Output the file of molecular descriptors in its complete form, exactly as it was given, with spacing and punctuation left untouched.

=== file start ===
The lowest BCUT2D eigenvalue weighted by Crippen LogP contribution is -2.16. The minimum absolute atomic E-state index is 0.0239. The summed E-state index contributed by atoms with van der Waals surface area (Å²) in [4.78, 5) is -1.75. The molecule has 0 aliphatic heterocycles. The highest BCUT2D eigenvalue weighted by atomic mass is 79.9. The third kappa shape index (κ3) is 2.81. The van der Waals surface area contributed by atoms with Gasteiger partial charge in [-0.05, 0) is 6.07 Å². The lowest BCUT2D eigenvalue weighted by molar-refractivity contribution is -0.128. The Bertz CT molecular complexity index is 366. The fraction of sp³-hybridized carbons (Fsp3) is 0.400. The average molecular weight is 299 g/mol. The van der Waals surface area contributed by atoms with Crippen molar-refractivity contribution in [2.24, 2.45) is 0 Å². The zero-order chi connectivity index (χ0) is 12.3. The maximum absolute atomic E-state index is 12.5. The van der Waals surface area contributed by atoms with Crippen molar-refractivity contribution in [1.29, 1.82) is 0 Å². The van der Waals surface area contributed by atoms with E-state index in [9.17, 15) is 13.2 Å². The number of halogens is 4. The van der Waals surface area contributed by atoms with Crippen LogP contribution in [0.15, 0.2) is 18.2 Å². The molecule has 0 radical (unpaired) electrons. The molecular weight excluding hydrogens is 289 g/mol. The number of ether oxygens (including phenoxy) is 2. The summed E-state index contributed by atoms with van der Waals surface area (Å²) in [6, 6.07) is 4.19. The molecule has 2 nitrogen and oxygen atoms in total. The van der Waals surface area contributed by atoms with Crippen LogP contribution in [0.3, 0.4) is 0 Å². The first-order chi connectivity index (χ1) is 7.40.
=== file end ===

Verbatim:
The lowest BCUT2D eigenvalue weighted by Crippen LogP contribution is -2.16. The minimum absolute atomic E-state index is 0.0239. The summed E-state index contributed by atoms with van der Waals surface area (Å²) in [4.78, 5) is -1.75. The molecule has 0 aliphatic heterocycles. The highest BCUT2D eigenvalue weighted by atomic mass is 79.9. The third kappa shape index (κ3) is 2.81. The van der Waals surface area contributed by atoms with Gasteiger partial charge in [-0.05, 0) is 6.07 Å². The lowest BCUT2D eigenvalue weighted by molar-refractivity contribution is -0.128. The Bertz CT molecular complexity index is 366. The fraction of sp³-hybridized carbons (Fsp3) is 0.400. The average molecular weight is 299 g/mol. The van der Waals surface area contributed by atoms with Crippen molar-refractivity contribution in [2.24, 2.45) is 0 Å². The zero-order chi connectivity index (χ0) is 12.3. The maximum absolute atomic E-state index is 12.5. The van der Waals surface area contributed by atoms with Crippen molar-refractivity contribution in [1.29, 1.82) is 0 Å². The van der Waals surface area contributed by atoms with E-state index in [9.17, 15) is 13.2 Å². The number of halogens is 4. The van der Waals surface area contributed by atoms with Crippen LogP contribution in [0.15, 0.2) is 18.2 Å². The molecule has 0 radical (unpaired) electrons. The molecular weight excluding hydrogens is 289 g/mol. The number of ether oxygens (including phenoxy) is 2. The summed E-state index contributed by atoms with van der Waals surface area (Å²) in [6, 6.07) is 4.19. The molecule has 2 nitrogen and oxygen atoms in total. The van der Waals surface area contributed by atoms with Crippen LogP contribution in [0.3, 0.4) is 0 Å². The first-order chi connectivity index (χ1) is 7.40.